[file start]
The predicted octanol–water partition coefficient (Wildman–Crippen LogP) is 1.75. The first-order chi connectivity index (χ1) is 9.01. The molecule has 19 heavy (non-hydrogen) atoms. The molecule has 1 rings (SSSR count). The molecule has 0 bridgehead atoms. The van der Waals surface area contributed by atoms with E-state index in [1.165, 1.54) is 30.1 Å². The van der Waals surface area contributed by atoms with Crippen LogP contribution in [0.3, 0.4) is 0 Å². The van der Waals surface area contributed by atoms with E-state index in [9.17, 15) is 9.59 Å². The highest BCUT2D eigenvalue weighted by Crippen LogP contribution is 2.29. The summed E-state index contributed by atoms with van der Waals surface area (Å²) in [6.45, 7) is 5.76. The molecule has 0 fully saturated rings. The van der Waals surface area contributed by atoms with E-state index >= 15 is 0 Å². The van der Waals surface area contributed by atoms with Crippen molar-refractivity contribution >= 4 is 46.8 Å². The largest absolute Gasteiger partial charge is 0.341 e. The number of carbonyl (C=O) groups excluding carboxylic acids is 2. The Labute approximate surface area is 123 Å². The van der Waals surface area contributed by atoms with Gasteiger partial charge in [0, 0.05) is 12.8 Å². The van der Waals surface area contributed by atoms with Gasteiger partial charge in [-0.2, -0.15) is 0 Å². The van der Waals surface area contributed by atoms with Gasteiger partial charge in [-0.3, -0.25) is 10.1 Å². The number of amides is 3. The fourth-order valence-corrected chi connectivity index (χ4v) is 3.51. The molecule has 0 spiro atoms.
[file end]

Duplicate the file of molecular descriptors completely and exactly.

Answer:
The predicted octanol–water partition coefficient (Wildman–Crippen LogP) is 1.75. The first-order chi connectivity index (χ1) is 9.01. The molecule has 19 heavy (non-hydrogen) atoms. The molecule has 1 rings (SSSR count). The molecule has 0 bridgehead atoms. The van der Waals surface area contributed by atoms with E-state index in [1.165, 1.54) is 30.1 Å². The van der Waals surface area contributed by atoms with Crippen LogP contribution in [0.3, 0.4) is 0 Å². The van der Waals surface area contributed by atoms with E-state index in [9.17, 15) is 9.59 Å². The highest BCUT2D eigenvalue weighted by Crippen LogP contribution is 2.29. The summed E-state index contributed by atoms with van der Waals surface area (Å²) in [6.45, 7) is 5.76. The molecule has 0 fully saturated rings. The van der Waals surface area contributed by atoms with E-state index >= 15 is 0 Å². The van der Waals surface area contributed by atoms with Crippen molar-refractivity contribution >= 4 is 46.8 Å². The largest absolute Gasteiger partial charge is 0.341 e. The number of carbonyl (C=O) groups excluding carboxylic acids is 2. The Labute approximate surface area is 123 Å². The van der Waals surface area contributed by atoms with Gasteiger partial charge in [0, 0.05) is 12.8 Å². The van der Waals surface area contributed by atoms with Gasteiger partial charge in [-0.2, -0.15) is 0 Å². The van der Waals surface area contributed by atoms with Gasteiger partial charge in [-0.3, -0.25) is 10.1 Å². The number of amides is 3. The fourth-order valence-corrected chi connectivity index (χ4v) is 3.51. The molecule has 0 spiro atoms.